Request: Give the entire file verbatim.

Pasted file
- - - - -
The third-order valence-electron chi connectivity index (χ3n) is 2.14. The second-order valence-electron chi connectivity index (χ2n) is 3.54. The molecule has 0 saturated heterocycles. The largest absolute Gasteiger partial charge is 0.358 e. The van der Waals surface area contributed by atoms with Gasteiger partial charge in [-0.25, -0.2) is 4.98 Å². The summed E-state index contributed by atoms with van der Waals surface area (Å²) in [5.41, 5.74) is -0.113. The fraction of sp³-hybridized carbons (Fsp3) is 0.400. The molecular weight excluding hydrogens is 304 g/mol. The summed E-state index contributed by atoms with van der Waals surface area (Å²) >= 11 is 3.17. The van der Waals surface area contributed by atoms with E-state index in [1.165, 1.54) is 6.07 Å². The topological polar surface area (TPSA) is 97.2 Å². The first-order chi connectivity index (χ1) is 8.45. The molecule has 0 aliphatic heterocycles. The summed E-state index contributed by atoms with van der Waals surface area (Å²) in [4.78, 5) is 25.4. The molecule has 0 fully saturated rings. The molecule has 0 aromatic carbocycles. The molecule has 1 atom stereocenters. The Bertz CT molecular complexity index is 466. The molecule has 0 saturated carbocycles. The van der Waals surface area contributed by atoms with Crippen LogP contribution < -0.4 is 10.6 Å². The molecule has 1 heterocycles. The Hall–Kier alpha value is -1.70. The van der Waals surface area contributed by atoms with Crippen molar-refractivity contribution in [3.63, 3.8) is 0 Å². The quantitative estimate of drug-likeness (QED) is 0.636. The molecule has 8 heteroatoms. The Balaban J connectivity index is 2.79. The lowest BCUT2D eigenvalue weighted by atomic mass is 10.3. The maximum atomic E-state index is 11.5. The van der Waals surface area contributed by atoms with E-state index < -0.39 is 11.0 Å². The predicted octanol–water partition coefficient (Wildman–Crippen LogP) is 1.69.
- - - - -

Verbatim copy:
The third-order valence-electron chi connectivity index (χ3n) is 2.14. The second-order valence-electron chi connectivity index (χ2n) is 3.54. The molecule has 0 saturated heterocycles. The largest absolute Gasteiger partial charge is 0.358 e. The van der Waals surface area contributed by atoms with Gasteiger partial charge in [-0.25, -0.2) is 4.98 Å². The summed E-state index contributed by atoms with van der Waals surface area (Å²) in [5.41, 5.74) is -0.113. The fraction of sp³-hybridized carbons (Fsp3) is 0.400. The molecular weight excluding hydrogens is 304 g/mol. The summed E-state index contributed by atoms with van der Waals surface area (Å²) >= 11 is 3.17. The van der Waals surface area contributed by atoms with E-state index in [1.165, 1.54) is 6.07 Å². The topological polar surface area (TPSA) is 97.2 Å². The first-order chi connectivity index (χ1) is 8.45. The molecule has 0 aliphatic heterocycles. The summed E-state index contributed by atoms with van der Waals surface area (Å²) in [4.78, 5) is 25.4. The molecule has 0 fully saturated rings. The molecule has 0 aromatic carbocycles. The molecule has 1 atom stereocenters. The Bertz CT molecular complexity index is 466. The molecule has 0 saturated carbocycles. The van der Waals surface area contributed by atoms with Crippen LogP contribution < -0.4 is 10.6 Å². The molecule has 1 heterocycles. The Hall–Kier alpha value is -1.70. The van der Waals surface area contributed by atoms with Crippen molar-refractivity contribution in [3.63, 3.8) is 0 Å². The quantitative estimate of drug-likeness (QED) is 0.636. The molecule has 8 heteroatoms. The Balaban J connectivity index is 2.79. The lowest BCUT2D eigenvalue weighted by atomic mass is 10.3. The maximum atomic E-state index is 11.5. The van der Waals surface area contributed by atoms with E-state index < -0.39 is 11.0 Å². The predicted octanol–water partition coefficient (Wildman–Crippen LogP) is 1.69.